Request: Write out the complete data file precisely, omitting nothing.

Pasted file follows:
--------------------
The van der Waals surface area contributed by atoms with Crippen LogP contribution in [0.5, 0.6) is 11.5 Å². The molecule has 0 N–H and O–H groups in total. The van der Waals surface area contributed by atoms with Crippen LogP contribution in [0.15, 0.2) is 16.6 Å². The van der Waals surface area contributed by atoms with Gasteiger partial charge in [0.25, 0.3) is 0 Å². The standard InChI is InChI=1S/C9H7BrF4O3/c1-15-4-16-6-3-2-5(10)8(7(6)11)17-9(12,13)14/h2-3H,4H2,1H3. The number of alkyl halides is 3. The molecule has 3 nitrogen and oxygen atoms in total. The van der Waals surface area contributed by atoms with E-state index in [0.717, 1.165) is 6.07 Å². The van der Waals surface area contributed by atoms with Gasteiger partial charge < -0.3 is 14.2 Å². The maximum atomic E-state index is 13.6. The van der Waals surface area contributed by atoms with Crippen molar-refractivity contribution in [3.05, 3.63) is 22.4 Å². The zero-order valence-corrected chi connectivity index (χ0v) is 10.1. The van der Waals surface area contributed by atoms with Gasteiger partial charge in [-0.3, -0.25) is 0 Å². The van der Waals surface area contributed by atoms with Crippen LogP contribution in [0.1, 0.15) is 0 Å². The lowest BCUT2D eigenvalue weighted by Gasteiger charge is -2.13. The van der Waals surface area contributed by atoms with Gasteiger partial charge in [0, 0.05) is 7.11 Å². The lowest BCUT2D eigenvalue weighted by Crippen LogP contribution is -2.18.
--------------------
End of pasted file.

The van der Waals surface area contributed by atoms with Crippen LogP contribution in [0.5, 0.6) is 11.5 Å². The molecule has 0 N–H and O–H groups in total. The van der Waals surface area contributed by atoms with Crippen LogP contribution in [0.15, 0.2) is 16.6 Å². The van der Waals surface area contributed by atoms with Gasteiger partial charge in [0.25, 0.3) is 0 Å². The standard InChI is InChI=1S/C9H7BrF4O3/c1-15-4-16-6-3-2-5(10)8(7(6)11)17-9(12,13)14/h2-3H,4H2,1H3. The number of alkyl halides is 3. The molecule has 3 nitrogen and oxygen atoms in total. The van der Waals surface area contributed by atoms with E-state index in [0.717, 1.165) is 6.07 Å². The van der Waals surface area contributed by atoms with Gasteiger partial charge < -0.3 is 14.2 Å². The maximum atomic E-state index is 13.6. The van der Waals surface area contributed by atoms with Crippen molar-refractivity contribution in [3.05, 3.63) is 22.4 Å². The zero-order valence-corrected chi connectivity index (χ0v) is 10.1. The van der Waals surface area contributed by atoms with Gasteiger partial charge in [-0.3, -0.25) is 0 Å². The van der Waals surface area contributed by atoms with Crippen LogP contribution in [0.1, 0.15) is 0 Å². The lowest BCUT2D eigenvalue weighted by Gasteiger charge is -2.13. The van der Waals surface area contributed by atoms with Gasteiger partial charge in [0, 0.05) is 7.11 Å². The lowest BCUT2D eigenvalue weighted by Crippen LogP contribution is -2.18.